|Publication number||US6617867 B2|
|Application number||US 09/966,874|
|Publication date||Sep 9, 2003|
|Filing date||Sep 28, 2001|
|Priority date||Nov 29, 2000|
|Also published as||CN1214248C, CN1478203A, EP1340091A2, US20020063566, WO2002044742A2, WO2002044742A3|
|Publication number||09966874, 966874, US 6617867 B2, US 6617867B2, US-B2-6617867, US6617867 B2, US6617867B2|
|Inventors||Christopher J Bruno, Mark J. Estrella, Mark S. O'Brien|
|Original Assignee||Teradyne, Inc.|
|Export Citation||BiBTeX, EndNote, RefMan|
|Patent Citations (7), Referenced by (21), Classifications (6), Legal Events (7)|
|External Links: USPTO, USPTO Assignment, Espacenet|
This application claims priority to U.S. provisional patent application No. 60/253,916, filed Nov. 29, 2000.
1. Field of the Invention
This invention relates generally to automatic test equipment of the type that includes a tester that docks with a peripheral, such as a prober or handler, for testing integrated circuits. More particularly, this invention relates to devices and methods for attaching an interface board, such as a device interface board (DIB) to a peripheral or tester prior to docking.
2. Description of Related Art Including Information Disclosed Under 37 C.F.R. 1.97 and 1.98
Automatic test equipment (ATE) for testing integrated circuits includes two principle components—a tester and a peripheral. The tester includes electronic hardware and software for exercising devices under test (“DUTs”), to ensure that the devices work properly before they are shipped to customers. The peripheral includes mechanisms for automatically transferring DUTs to a test site, in rapid succession for testing by the tester, and for transferring the DUTs away from the test site once testing is complete. By operating together, the tester and the peripheral can test large numbers of devices very quickly.
At the interface between the tester and the peripheral lies a device interface board, or “DIB.” The DIB generally includes a printed circuit board, a stiffener, and electrical contacts for conveying signals between the tester, the printed circuit board, and the peripheral. In a normal testing configuration, a DIB is attached to either the peripheral or a portion of the tester called the “test head.” A manipulator then physically positions the test head in alignment with the peripheral and causes the test head and peripheral to mechanically “dock.” The act of docking sandwiches the DIB between the test head and the peripheral and allows electrical signals to pass between the tester and DUTs for testing. The DIB electrically connects with the test head via a number of spring-loaded pins or push-on, blind mate connectors. The DIB electrically connects with the peripheral in different ways, depending on the type of peripheral.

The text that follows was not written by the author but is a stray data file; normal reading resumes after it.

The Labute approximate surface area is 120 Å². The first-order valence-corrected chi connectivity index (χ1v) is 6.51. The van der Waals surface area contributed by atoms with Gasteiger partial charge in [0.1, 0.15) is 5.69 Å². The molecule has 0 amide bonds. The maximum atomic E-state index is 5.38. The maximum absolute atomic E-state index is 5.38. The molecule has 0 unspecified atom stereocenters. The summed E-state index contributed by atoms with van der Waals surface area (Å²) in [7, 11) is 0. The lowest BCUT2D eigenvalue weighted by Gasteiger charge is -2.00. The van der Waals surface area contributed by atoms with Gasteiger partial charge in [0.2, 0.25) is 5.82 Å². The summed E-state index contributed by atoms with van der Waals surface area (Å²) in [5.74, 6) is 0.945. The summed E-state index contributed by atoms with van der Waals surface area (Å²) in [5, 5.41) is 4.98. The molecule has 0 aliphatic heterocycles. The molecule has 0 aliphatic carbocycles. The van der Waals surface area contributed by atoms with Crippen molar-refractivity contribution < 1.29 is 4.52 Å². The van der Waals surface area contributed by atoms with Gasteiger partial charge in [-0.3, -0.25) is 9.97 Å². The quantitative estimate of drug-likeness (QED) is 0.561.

Peripherals come in two basic types—“probers” and “handlers.” Probers convey unpackaged semiconductor wafers to a test site for testing, whereas handlers convey packaged devices. Most probers require the use of a “probe tower,” an array of double-sided, spring-loaded pins, for extending electrical signals from contacts on the DIB to contacts within the body of the prober. Signals pass in series from the tester, to the DIB, to the probe tower, and then into the body of the prober, where they are conveyed to test points of devices under test via probe needles. Handlers do not require probe towers. Instead, a “socket” is directly attached to the DIB for receiving devices under test.
Different techniques have evolved for attaching DIBs prior to docking when using probers and handlers. When using probers, operators customarily attach the DIB to the test head. This convention has evolved in part because tester manufacturers generally regard the DIB as part of the tester. The DIB may include special-purpose hardware for supporting various tests, and is often designed by the tester manufacturer. When using handlers, however, operators generally attach the DIB to the handler before docking. Because handlers do not require probe towers, there is no requirement that spring-loaded pins to be compressed when attaching a DIB to a handler. In addition, handlers generally impose exceedingly tight mechanical tolerances on the position of the socket with respect to the handler. These tolerances are more easily met by attaching the DIB to the handler, where alignment can be precisely controlled, than by attaching it to the test head, where alignment can only be established through the relatively coarse process of docking.
A prior technique for attaching a DIB to a test head before docking employs a round threaded ring having an internal shoulder that surrounds and engages the DIB. An operator places the ring around the DIB and screws the ring into a complementarily threaded region on the surface of the test head. Screwing down the ring draws the DIB against the surface of the test head and compresses spring loaded pins between them. Lever arms extending radially outward from the perimeter of the ring allow an operator to produce enough torque to compress the contacts between the test head and the DIB by turning the ring only a fraction of a revolution.